After this late lunch/early dinner, my brother drove us all the way back to our hotel by the Seattle Airport and Chris and I settled in for some relaxing before our day of travel the following day.  The Hilton by the airport has a nice outdoor pool and hot tub — perfect for our tired legs.  The next day we made it home with no real delays — our flight had to hold outside of Denver due to more thunderstorms, but we had such a long layover it made no difference to us (other than cause me slight anxiety).  We made it home by midnight and thus another trip to the beautiful Pacific Northwest came to a close.



4 03 2009

No matter how many times I visit the Pacific Northwest, I just do not get tired of it.  We have been to Seattle 5, 6, maybe 7 times?  We’ve been to Portland once and Vancouver, B.C., once as well.  Chris and I are both in love with the natural beauty, with how green it is, with the sense of life (meaning, living things…in Austin, for example, I can think of one day in the past 200 or so when it actually rained and the plants do not seem very alive), with the high consumption rate of good coffee and seafood, with the healthy and outdoorsy lifestyle, with the overall vibe…  The one thing we don’t agree on is moving here.  Chris would love to live in Seattle or somewhere nearby, but I also love Austin and the ability to live near my family, so we’re staying put…for now.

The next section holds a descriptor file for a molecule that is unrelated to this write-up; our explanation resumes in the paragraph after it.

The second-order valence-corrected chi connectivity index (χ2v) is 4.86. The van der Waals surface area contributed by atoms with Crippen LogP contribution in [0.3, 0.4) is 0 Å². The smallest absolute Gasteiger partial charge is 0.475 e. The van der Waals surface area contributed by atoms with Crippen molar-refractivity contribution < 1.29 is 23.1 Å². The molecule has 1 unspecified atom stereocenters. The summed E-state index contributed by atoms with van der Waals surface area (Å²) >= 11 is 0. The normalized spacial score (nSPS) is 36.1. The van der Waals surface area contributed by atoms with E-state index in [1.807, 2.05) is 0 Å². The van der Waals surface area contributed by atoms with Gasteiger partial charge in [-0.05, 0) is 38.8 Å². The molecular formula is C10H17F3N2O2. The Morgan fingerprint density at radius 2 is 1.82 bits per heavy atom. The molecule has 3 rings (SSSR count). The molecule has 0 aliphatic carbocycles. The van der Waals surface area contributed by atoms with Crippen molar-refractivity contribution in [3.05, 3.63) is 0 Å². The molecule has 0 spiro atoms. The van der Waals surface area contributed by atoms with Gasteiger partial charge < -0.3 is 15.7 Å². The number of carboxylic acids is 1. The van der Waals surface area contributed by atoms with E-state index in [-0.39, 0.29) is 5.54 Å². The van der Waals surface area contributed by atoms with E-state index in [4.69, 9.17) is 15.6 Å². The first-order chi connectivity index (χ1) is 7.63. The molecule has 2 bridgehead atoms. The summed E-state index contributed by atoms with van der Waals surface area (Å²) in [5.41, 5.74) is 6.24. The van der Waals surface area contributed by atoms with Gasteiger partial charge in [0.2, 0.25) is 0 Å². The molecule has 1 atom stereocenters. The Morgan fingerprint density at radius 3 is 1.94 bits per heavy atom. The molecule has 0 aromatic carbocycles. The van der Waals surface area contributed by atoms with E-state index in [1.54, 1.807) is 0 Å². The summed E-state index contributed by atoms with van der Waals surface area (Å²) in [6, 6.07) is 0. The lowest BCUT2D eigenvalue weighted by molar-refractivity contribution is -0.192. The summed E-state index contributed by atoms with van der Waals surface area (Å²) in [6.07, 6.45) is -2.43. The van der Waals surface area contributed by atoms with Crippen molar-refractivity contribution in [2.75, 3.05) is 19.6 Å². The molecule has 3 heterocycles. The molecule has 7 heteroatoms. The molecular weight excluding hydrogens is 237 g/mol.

That being said, a member of my family now lives in the area.  My brother moved to Olympia about a year ago, so last April Chris and I figured it was yet another good excuse to return to the Pacific Northwest.  As usual, we had a wonderful time.  We arrived around 9 or so in the evening on a Thursday, rented a car, and found our hotel — the Ace Hotel on 1st Street, a block off Bell Street.  Cool, minimal place.  Our room was decorated with various commie propaganda.  It was a small room, but I’ve never understood why anyone would want a big room unless they planned on spending all of their time in the room…and we certainly did not.  It had everything we needed, including bathrobes for the walks to the shared bathrooms, a sink, a small flat-screen TV mounted on the wall, and even a mini Kama Sutra in the nightstand.  It was an interesting place!